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The Fashionistas

Where movie stars go, designers and supermodels follow. The most fash-packed event of the festival is amfAR's Cinema Against AIDS fundraiser (tables go for as much as $150,000), which last year, like every year, drew a slew of former and current Victoria's Secret models -- Heidi Klum, Karolina Kurkova and Alessandra Ambrosio. Among the highlights: the charity auction, where bidders can win prizes like round-the-world tickets from British Airways (a Middle Eastern bidder won that gem a few years ago, admitting that it would be her first time flying commercial). Italian designer Roberto Cavalli shows up regularly during the festival and hosts parties on his iridescent purple yacht, even though he told Elle in 2011 that he hadn't seen a film in Cannes since 2007 (Sharon Stone was one of his overnight guests last year). But the wildest fashionista night at the festival these days is Italian jewelry designer Fawaz Gruosi's De Grisogono blowout at the Hotel du Cap's Eden-Roc, which last year drew both fashion folk (ex-Wonderbra model Adriana Karembeu) and movie people (Harvey Weinstein, Leonardo DiCaprio).

Formula One Early Birds

The Monaco Grand Prix takes place just as Cannes is wrapping up, on May 25, so many racing execs, drivers and wealthy fans make the festival a pit stop before helicoptering to Monte Carlo. Petra and Tamara Ecclestone, daughters of F1 chief Bernie Ecclestone, have been making the rounds at Cannes parties in recent years, driving the British tabs wild with their unique fashion choices (like neon and animal-print trousers) and freewheeling spending (Tamara blew $800,000 on a Warhol print of Elizabeth Taylor at last year's amfAR auction).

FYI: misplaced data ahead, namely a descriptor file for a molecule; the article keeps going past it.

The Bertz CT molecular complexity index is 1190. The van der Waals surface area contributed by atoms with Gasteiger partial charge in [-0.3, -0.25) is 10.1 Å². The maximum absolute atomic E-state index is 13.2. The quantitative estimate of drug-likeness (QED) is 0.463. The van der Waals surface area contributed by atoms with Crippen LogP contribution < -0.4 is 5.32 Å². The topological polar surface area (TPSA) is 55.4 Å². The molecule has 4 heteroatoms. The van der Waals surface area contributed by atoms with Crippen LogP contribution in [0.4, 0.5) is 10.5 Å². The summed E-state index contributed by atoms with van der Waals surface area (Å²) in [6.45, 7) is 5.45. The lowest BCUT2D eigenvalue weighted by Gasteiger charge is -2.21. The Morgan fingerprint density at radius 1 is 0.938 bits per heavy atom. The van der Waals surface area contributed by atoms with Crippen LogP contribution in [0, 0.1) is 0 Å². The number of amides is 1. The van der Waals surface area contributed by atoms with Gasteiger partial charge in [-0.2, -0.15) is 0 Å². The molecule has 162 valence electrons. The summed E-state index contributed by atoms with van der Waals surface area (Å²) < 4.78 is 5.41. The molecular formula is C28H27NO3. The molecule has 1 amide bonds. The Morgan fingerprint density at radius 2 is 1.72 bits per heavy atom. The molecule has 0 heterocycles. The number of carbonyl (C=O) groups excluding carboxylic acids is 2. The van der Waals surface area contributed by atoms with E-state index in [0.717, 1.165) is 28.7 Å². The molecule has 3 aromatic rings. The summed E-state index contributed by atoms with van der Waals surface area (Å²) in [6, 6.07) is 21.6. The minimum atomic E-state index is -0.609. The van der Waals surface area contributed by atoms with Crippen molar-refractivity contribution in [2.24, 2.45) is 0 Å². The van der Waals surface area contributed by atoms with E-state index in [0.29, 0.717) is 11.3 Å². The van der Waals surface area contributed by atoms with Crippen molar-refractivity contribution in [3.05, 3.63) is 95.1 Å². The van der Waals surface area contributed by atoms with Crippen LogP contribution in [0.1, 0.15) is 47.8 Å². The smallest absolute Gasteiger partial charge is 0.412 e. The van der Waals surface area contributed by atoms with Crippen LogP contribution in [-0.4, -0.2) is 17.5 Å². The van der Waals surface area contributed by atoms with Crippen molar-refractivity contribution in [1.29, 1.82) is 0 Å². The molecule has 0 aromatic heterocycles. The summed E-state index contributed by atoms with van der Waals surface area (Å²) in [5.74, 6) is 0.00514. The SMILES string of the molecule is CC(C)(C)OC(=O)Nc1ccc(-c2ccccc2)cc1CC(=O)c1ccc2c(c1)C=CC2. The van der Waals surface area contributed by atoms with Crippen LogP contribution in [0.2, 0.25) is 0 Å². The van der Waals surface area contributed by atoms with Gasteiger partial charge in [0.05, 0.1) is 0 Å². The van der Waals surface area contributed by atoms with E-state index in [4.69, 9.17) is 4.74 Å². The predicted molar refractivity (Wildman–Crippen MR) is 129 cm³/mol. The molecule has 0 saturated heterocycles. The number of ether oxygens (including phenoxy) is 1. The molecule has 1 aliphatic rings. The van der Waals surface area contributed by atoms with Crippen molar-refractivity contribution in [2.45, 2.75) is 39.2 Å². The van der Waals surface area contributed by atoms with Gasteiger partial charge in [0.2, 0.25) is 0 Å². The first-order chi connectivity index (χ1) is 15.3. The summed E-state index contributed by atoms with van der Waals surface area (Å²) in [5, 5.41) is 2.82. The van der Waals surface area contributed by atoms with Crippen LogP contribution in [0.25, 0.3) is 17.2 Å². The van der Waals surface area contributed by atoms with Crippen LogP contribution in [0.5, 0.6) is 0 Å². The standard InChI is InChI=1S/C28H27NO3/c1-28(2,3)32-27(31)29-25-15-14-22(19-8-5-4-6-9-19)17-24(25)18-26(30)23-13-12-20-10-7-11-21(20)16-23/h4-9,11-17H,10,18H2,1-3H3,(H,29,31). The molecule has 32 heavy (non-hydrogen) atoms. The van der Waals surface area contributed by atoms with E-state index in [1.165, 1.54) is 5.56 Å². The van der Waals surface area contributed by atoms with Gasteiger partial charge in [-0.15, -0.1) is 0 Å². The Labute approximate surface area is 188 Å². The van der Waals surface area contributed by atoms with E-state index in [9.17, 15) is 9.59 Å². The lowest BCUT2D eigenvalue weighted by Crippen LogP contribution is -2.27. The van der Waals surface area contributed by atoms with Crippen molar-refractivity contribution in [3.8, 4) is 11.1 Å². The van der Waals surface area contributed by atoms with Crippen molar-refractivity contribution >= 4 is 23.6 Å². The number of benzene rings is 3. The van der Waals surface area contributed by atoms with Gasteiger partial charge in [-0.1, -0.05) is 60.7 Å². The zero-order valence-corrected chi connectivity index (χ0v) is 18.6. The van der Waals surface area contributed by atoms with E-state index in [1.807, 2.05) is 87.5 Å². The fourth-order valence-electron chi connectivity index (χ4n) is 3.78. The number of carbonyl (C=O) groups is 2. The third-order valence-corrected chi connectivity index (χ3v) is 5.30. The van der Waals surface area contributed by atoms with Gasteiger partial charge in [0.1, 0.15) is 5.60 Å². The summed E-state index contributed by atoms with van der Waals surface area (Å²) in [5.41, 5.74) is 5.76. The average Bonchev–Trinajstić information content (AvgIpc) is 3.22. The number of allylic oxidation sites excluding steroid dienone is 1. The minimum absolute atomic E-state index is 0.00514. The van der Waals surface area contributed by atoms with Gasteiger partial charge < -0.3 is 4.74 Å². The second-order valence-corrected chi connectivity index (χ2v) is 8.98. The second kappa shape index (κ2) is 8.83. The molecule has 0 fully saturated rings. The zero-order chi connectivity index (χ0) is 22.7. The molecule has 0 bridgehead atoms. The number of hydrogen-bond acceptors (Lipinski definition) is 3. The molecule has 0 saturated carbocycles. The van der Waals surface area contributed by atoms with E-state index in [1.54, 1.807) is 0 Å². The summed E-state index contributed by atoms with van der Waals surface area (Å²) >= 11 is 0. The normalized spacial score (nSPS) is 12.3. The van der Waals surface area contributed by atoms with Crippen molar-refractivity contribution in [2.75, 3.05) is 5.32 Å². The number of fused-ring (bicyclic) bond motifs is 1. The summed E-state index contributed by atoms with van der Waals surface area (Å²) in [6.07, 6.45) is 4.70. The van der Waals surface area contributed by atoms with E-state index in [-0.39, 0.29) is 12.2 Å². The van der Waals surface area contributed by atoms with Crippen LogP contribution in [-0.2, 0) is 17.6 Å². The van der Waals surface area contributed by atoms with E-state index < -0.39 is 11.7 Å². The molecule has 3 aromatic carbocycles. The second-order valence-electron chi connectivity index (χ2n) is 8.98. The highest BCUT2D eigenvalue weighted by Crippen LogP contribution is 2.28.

Russian Billionaires Who Want to Be Shot Into Space With Leonardo DiCaprio

There are so many Russians on the Riviera in May, you'd think the festival was being held in eastern Ukraine. Billionaire Roman Abramovich, who owns the English soccer team Chelsea F.C., has an enormous mansion near the Hotel du Cap; his girlfriend, Dasha Zhukova, makes frequent rounds at festival parties. Len Blavatnik, who owns Warner Music and other media companies, hosts an annual Cannes lunch on his yacht, the Odessa. Not surprisingly, these guys aren't shy about spreading their cash around. Before throwing a yacht party, one oligarch leased a submarine to check under his boat for bombs. Another dropped $1.5 million at an amfAR charity auction to win a space flight on a Virgin Galactic with DiCaprio. No liftoff date has yet been set.

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5 Warning Signs that Cannes Riffraff Is in Your Presence 

1. If you see people naked and pouring champagne all over their bodies. Especially on Nikki Beach.

2. If you spy a heavyset man surrounded by a gaggle of young women and said young women are scantily clad. Chances are, someone in the room is a prostitute (and it's not the heavyset man).

-- COROLLARY A --

If there is a lot of hair that's waist-length or longer.

-- COROLLARY B --

If you spot a lot of women wearing bathing suits and heels.

-- COROLLARY C --

If women are wearing (fake) diamonds larger than grapes.

3. If they're serving a vodka brand that nobody has ever heard of. A product launch party might have been touted as "hot," but if you don't know it, neither does anybody else you might want to hang out with.

4. If you're traveling an hour outside of Cannes, consider abandoning your plans because if the destination is a dud, you are stuck, especially if it's raining.

5. If you don't understand any language anyone is speaking or recognize the currency -- or the drugs -- everyone is using.